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Food on Hold, Ex-Rebels in Bangui Face Bleak Future

FILE - A man reacts in the RDOT camp in Kilometre 11 (PK11), where some of the last remaining ex-Seleka fighters are sheltering, guarded by African Union and French peacekeeping forces in the capital Bangui, March 14, 2014.

Ex-rebels in the Central African Republic have been threatening to blow themselves up to protest a government attempt to relocate them from camps in the capital, Bangui. The rebels are under pressure to move - an international aid agency says their food supply has been put on hold while talks about their relocation continue.

Tensions are running high in the streets of Bangui around two camps containing ex-rebels, as negotiations over their future drag on.

Peacekeepers from the United Nations mission MINUSCA have deployed to the area to prevent clashes between the ex-Seleka rebels inside the camps and anti-Balaka militia outside.

Adding to the tension, two young ex-Seleka told local radio that a government offer to pay ex-rebels $25 each to get out of the camps was not enough. They said the fighters wanted $500 each - and if they didn’t get it they would blow up an ammunition dump in one of the camps, potentially killing many people living around it as well as its inmates. So far that threat has not been acted on.

Officially there are still about 2,000 ex-rebels living at the two camps, although some aid workers say the actual number is only 1,000. They have been there since January when most of the ex-Seleka were forced out of the city.

Program on hold

Last week a government program to feed these rebels came to a halt, according to the International Organization for Migration (IOM), the agency implementing that program.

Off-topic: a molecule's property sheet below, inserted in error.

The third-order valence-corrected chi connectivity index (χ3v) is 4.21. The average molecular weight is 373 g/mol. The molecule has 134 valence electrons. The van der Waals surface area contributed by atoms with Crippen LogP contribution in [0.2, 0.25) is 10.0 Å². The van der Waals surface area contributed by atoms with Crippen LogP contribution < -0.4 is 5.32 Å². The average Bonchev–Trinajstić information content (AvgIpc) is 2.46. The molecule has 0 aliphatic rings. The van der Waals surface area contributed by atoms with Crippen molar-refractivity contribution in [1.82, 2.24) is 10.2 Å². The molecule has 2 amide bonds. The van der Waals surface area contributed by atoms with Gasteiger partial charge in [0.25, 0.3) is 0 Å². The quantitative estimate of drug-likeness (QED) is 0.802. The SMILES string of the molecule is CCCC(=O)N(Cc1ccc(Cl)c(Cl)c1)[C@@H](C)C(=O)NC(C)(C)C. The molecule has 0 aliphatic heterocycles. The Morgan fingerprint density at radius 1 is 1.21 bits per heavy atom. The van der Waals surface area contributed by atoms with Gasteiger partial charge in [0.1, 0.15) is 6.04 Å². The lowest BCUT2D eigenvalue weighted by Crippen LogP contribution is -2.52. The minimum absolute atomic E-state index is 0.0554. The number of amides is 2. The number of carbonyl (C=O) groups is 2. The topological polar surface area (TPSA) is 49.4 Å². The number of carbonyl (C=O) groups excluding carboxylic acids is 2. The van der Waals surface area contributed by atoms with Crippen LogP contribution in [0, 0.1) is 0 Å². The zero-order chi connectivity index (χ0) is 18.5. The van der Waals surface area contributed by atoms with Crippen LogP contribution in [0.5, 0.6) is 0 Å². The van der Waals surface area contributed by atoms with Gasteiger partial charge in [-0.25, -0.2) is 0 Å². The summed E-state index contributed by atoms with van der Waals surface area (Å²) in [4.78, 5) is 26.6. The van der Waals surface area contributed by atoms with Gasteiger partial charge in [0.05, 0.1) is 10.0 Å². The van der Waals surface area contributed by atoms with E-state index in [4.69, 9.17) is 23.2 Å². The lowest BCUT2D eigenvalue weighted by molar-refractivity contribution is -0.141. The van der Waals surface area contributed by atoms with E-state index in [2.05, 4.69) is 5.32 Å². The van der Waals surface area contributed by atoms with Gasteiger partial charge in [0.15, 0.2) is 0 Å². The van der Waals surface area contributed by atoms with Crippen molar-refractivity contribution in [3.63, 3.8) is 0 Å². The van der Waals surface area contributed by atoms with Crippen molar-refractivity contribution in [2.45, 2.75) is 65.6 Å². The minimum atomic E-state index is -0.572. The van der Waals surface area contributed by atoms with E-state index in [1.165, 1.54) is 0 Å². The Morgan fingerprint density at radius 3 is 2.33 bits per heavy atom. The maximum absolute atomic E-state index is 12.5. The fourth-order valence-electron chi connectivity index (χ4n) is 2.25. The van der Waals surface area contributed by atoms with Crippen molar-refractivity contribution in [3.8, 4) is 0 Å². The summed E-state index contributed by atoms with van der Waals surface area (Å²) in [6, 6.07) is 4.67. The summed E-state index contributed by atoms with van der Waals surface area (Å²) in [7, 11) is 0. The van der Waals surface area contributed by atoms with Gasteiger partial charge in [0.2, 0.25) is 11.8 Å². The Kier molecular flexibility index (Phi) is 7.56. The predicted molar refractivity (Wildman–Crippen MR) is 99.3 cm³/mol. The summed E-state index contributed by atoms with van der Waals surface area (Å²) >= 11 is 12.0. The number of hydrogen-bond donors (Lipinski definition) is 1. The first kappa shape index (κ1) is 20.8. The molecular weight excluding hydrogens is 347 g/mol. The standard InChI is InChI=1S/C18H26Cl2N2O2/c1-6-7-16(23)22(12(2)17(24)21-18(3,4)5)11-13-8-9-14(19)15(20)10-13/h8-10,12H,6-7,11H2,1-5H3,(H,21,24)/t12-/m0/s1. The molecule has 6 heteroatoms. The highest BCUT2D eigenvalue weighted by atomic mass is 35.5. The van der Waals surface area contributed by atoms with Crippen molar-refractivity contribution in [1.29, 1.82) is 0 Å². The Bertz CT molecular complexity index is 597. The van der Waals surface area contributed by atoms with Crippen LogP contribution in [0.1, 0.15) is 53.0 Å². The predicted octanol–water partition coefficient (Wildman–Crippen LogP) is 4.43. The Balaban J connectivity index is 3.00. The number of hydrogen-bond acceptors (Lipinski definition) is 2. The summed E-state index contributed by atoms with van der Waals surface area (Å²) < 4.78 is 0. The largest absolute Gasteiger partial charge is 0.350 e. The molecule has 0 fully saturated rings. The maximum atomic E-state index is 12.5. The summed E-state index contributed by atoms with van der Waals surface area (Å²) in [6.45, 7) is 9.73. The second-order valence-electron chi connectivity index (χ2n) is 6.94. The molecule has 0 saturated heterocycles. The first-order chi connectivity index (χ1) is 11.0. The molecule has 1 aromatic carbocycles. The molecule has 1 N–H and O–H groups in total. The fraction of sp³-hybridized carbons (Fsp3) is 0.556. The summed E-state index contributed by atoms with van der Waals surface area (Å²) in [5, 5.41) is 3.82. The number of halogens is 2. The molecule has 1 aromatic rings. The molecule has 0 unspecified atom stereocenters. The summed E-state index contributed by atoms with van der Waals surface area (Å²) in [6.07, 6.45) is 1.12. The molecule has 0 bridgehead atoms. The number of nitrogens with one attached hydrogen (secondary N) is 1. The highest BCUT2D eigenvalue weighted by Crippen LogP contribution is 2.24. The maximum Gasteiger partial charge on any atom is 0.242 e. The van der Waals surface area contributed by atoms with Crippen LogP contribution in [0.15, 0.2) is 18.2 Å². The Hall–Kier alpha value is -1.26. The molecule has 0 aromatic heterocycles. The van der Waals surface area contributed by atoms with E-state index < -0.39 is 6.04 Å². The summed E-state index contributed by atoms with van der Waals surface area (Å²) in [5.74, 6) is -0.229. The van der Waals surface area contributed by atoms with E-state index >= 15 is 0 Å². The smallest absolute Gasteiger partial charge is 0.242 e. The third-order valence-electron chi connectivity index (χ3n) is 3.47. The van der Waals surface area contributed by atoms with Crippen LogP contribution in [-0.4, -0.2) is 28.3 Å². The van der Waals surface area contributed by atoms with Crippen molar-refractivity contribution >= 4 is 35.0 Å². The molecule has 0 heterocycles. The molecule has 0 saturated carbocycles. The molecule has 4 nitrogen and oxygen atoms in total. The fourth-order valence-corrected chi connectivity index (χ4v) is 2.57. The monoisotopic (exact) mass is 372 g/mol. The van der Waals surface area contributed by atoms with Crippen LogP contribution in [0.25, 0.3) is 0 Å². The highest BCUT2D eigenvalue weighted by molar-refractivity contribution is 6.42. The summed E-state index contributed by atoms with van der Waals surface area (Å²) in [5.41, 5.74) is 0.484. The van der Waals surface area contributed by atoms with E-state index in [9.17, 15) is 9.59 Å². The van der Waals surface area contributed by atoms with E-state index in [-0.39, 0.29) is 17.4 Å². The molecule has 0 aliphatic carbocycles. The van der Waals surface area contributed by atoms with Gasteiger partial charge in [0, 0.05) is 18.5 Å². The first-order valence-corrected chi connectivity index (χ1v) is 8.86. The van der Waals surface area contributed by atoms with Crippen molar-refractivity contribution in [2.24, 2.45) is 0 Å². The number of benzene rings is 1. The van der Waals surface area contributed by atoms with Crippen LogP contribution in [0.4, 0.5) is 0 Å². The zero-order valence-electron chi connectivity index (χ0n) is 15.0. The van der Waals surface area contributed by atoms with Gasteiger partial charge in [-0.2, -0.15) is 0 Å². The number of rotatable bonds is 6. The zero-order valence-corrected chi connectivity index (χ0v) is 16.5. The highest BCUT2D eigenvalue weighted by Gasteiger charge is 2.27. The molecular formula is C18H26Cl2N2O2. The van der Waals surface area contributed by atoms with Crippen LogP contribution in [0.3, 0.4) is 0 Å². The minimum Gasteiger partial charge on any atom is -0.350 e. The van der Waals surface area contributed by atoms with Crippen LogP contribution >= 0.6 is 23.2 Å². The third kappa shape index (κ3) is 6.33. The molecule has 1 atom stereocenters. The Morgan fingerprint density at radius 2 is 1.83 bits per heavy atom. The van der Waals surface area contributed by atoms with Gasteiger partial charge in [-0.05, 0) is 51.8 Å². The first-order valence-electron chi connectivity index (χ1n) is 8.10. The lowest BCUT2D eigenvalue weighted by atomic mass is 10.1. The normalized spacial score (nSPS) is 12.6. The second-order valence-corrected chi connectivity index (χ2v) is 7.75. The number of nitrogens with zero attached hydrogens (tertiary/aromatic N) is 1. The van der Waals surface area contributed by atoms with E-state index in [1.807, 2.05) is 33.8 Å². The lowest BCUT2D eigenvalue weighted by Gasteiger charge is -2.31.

"The situation is we were requested by our partners, MINUSCA and the government, to put the program on hold until further notice because of a security incident a few days ago," said Mario Tavolai who is IOM’s manager of the program.

IOM says the ex-rebels have been receiving food since early this year when they agreed that they would disarm and move out of the camp in due course.

"The precondition for receiving food is that they should participate in the program, in other words they have accepted disarmament and they have accepted to be relocated voluntarily to the destination of their own choice," he said.

But prospects outside the camps look particularly bleak for this group of ex-Seleka, according to some aid workers, who say that these ex-rebels are unlike the rest of the movement who were mostly Muslims from outside Bangui.

Thierry Dumont is the C.A.R. coordinator of the medical aid group Doctors without Borders.

"The Seleka now in Bangui are people who have nowhere else to go. They might be from Bangui, so they want to stay in Bangui, or they might be Christians and don’t want to be sent back to an area where Muslims might be a majority," he said.

'Nowhere to go'

Although the Seleka has been painted as a Muslim movement, at its height nearly half of its followers were Christians. Most people in Christian communities now see these people as traitors, so their camps may be the safest place for them, especially if they have no money.

"These guys they have nowhere to go. Every week we hear about a Seleka going out from the camp to get food or whatever and these guys are just killed. They are assassinated. They have no money, no transport, so they have no way to go out," said Dumont.

Dumont adds that it would not be sensible to send them back to ex-Seleka controlled areas, where they would probably re-enlist in the movement, while giving them large amounts of money will just incite the anti-Balaka to demand money as well.

Last week the government reportedly gave them $10,000, enough to buy them food for a few days. The International Organization for Migration says it hopes at least part of the program for the ex-rebels can be resumed.